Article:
Wednesday, March 05, 2003
Card decks for more of us
I recently discovered that they also make "special" decks for the blind and vision impaired. This is not only laudable, but opens up new possibilities for all of us. It's laudable, because the blind and vision-impaired are a smaller, and hence less profitable market. And the possibilities it opens not only allow us to include more people in our play communities, but also to invent new games.
The Braille deck, for example. As any sighted person knows, Braille is really difficult to "read." Decoding those tiny bumps requires concentration and sensitivity that is beyond the reach of most of us. So, a set of Braille-encoded cards becomes a source for really challenging game play. Take out maybe three different pairs from your Braille deck. Shuffle them. Place them face up on the table. Close your eyes and play a game of Concentration where you try to find the pairs again. Don't be afraid to cheat. It's a hard game. If you get good at that, there's 46 more cards to play with, and Jokers, too.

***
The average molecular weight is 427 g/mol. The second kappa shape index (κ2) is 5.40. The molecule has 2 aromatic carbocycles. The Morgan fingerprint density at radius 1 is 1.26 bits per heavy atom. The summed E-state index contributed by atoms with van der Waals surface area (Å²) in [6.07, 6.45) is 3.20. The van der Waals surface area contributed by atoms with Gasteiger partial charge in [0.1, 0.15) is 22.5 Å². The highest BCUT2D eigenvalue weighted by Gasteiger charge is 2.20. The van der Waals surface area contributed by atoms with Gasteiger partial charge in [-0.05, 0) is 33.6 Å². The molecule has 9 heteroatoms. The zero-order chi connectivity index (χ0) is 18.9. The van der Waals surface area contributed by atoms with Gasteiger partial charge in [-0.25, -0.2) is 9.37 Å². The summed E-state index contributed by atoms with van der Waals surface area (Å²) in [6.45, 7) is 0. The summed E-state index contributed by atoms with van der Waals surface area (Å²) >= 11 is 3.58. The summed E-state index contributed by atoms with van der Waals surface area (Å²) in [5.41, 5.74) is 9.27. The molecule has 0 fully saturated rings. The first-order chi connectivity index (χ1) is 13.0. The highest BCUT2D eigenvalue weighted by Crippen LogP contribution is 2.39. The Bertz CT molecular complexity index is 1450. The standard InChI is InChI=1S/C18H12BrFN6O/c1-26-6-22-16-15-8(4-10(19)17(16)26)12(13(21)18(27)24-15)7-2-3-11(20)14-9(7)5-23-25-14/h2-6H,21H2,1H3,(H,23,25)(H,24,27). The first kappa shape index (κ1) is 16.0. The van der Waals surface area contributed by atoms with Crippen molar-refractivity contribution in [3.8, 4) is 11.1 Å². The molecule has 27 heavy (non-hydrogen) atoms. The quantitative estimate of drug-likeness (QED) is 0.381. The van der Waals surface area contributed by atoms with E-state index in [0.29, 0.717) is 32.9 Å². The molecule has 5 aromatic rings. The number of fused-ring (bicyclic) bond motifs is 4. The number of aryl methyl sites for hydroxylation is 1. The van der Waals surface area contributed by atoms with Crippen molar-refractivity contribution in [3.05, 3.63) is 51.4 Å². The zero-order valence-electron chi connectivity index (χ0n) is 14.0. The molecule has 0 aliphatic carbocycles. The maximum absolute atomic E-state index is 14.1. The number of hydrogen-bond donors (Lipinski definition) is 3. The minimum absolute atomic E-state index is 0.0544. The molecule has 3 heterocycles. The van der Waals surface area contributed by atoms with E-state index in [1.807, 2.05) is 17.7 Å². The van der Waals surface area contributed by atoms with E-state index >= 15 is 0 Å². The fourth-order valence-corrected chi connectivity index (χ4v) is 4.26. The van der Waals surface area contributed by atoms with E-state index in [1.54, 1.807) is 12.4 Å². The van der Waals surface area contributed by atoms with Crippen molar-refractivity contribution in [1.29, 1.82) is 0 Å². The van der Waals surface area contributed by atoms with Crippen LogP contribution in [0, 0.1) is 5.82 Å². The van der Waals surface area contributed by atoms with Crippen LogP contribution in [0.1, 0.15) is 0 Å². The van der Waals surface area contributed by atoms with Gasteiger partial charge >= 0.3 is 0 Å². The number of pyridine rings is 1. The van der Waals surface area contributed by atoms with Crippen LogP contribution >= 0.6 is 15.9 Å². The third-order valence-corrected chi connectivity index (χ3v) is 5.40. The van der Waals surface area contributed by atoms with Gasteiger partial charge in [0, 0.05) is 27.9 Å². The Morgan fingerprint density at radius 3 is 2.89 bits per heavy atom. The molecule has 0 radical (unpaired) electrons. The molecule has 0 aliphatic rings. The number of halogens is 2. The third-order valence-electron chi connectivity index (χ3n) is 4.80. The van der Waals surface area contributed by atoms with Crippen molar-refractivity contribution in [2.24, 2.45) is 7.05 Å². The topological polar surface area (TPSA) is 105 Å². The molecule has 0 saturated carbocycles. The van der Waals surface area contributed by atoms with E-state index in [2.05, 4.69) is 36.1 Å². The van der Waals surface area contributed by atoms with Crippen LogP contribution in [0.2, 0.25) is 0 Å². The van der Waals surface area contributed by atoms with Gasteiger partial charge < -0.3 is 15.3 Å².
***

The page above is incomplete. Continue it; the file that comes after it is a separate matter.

The Lo-Vision cards are actually quite beautiful. There are no face cards, but the images are too complex to help the vision-impaired, and the large index (that's what they call the numbers and letters on playing cards) makes the deck that much easier to read for any player. There are also four colors instead of two, making it far easier to tell the suits apart, which also makes it easier to play. The game of Rummikub, which uses tiles instead of playing cards, uses this same principle. In fact, it makes me wonder why all decks aren't 4-colored.
Because the index is so easy to read, it's a perfect deck for playing the politically-incorrectly-named "Indian Poker" and almost ideal for playing my favorite big party game of Human Cards. Almost ideal because, though the large index makes it much easier to see cards from across a room, the small size of the cards makes it a little too easy for people to accidentally walk away with. Which is why I vastly prefer the Big Bicycle deck, which doubles the size of regular cards, measuring 4 5/8" by 7" and all but eliminates the problem of accidental pocketing.
As long as you're visiting the US Playing Card Company site, take a look at their concise and informative brief history of playing cards. Should you want a less brief, and somewhat other history of playing cards, check this site. And, while you're thinking about more games to try with your Braille cards, taste their quite delicious collection of children's card games.